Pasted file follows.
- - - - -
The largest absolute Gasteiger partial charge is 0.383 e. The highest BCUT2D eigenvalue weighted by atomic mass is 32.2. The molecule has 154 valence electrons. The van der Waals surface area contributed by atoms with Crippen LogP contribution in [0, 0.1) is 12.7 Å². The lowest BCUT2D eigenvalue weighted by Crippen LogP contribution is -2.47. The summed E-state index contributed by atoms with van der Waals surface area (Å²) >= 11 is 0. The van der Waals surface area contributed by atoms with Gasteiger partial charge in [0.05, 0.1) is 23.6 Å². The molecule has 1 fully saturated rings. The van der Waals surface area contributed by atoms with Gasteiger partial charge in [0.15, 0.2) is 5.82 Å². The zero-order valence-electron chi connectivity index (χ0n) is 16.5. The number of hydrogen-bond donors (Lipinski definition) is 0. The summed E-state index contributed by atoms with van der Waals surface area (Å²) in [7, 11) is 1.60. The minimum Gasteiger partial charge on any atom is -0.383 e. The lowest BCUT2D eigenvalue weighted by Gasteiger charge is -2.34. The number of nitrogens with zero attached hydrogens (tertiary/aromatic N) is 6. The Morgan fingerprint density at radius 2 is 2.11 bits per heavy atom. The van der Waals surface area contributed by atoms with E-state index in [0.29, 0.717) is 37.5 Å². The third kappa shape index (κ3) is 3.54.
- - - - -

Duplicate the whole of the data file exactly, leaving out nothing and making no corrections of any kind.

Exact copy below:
The largest absolute Gasteiger partial charge is 0.383 e. The highest BCUT2D eigenvalue weighted by atomic mass is 32.2. The molecule has 154 valence electrons. The van der Waals surface area contributed by atoms with Crippen LogP contribution in [0, 0.1) is 12.7 Å². The lowest BCUT2D eigenvalue weighted by Crippen LogP contribution is -2.47. The summed E-state index contributed by atoms with van der Waals surface area (Å²) >= 11 is 0. The van der Waals surface area contributed by atoms with Gasteiger partial charge in [0.05, 0.1) is 23.6 Å². The molecule has 1 fully saturated rings. The van der Waals surface area contributed by atoms with Gasteiger partial charge in [0.15, 0.2) is 5.82 Å². The zero-order valence-electron chi connectivity index (χ0n) is 16.5. The number of hydrogen-bond donors (Lipinski definition) is 0. The summed E-state index contributed by atoms with van der Waals surface area (Å²) in [7, 11) is 1.60. The minimum Gasteiger partial charge on any atom is -0.383 e. The lowest BCUT2D eigenvalue weighted by Gasteiger charge is -2.34. The number of nitrogens with zero attached hydrogens (tertiary/aromatic N) is 6. The Morgan fingerprint density at radius 2 is 2.11 bits per heavy atom. The van der Waals surface area contributed by atoms with E-state index in [0.29, 0.717) is 37.5 Å². The third kappa shape index (κ3) is 3.54.